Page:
Goldman Sachs Releases Recession Manual to Prepare Clients for Downturn

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Goldman Sachs economists believe the chances of the economy entering a recession in the next two years are still low, even as the investment bank’s equity team has just released a recession manual for its clients on how to prepare for a downturn.

“A recession is not inevitable, but clients constantly ask what to expect from equities in the event of a recession,” chief U.S. equity strategist David Kostin wrote in a note to clients on May 19. “Our economists estimate a 35% probability that the U.S. economy will enter a recession during the next two years and believe the yield curve is pricing a similar likelihood of a contraction.”

Kostin pointed out that the latest rotations in the U.S. equity market suggest that traders are pricing growing odds of a recession that doesn’t mirror “the strength of recent economic data.” The research note cited that the dividend futures market suggests that S&P 500 dividends will drop by close to 5 percent in 2023.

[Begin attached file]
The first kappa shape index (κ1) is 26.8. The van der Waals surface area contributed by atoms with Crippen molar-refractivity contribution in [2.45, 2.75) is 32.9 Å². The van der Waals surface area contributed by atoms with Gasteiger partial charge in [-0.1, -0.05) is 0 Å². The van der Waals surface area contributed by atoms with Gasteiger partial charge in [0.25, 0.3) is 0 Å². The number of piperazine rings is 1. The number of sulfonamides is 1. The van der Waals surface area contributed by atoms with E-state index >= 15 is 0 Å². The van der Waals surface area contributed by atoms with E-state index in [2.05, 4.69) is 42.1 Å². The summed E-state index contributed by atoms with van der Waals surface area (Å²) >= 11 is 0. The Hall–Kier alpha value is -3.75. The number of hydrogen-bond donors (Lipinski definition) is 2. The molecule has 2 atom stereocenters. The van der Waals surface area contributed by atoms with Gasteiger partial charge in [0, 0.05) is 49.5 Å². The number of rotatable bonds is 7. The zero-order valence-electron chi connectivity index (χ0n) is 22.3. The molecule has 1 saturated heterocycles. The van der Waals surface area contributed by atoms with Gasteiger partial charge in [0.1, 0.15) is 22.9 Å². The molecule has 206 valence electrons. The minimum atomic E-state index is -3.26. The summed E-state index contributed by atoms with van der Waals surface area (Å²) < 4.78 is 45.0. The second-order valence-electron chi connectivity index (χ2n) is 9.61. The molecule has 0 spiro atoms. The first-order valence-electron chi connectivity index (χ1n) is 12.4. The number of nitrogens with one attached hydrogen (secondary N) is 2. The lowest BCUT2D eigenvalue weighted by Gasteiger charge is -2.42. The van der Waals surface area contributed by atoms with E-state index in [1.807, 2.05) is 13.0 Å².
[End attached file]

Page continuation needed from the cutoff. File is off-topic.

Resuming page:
“During the last 60 years, S&P 500 dividends have not declined outside of a recession,” Kostin stated.

According to Seeking Alpha, Goldman Sachs listed four key trends in the S&P 500 from past recessions to help navigate the financial market.


Across the 12 recessions the United States has weathered since World War II, the index has declined from peak to trough by a median of 24 percent, according to Goldman Sachs.

A decline of this magnitude would send the S&P 500 to approximately 3,650, the bank’s strategists wrote.

Since its peak in January 2022, the S&P 500 index has declined more than 19 percent, to nearly 3,870, and is on the verge of entering a bear market. The average decline of 30 percent would send the index to 3,360, according to Goldman Sachs, which is a decline of 14 percent from the current level.


Since 1948, the median decline in S&P 500 earnings from peak to trough during recessions has been 13 percent. Four quarters after bottoming out, earnings per share have recovered by a median of 17 percent, according to Goldman Sachs.

Looking ahead, analysts still don’t see a decline in earnings for S&P 500 companies. According to FactSet, analysts expect a profit increase of 10.1 percent for the calendar year 2022.

By Andrew Moran

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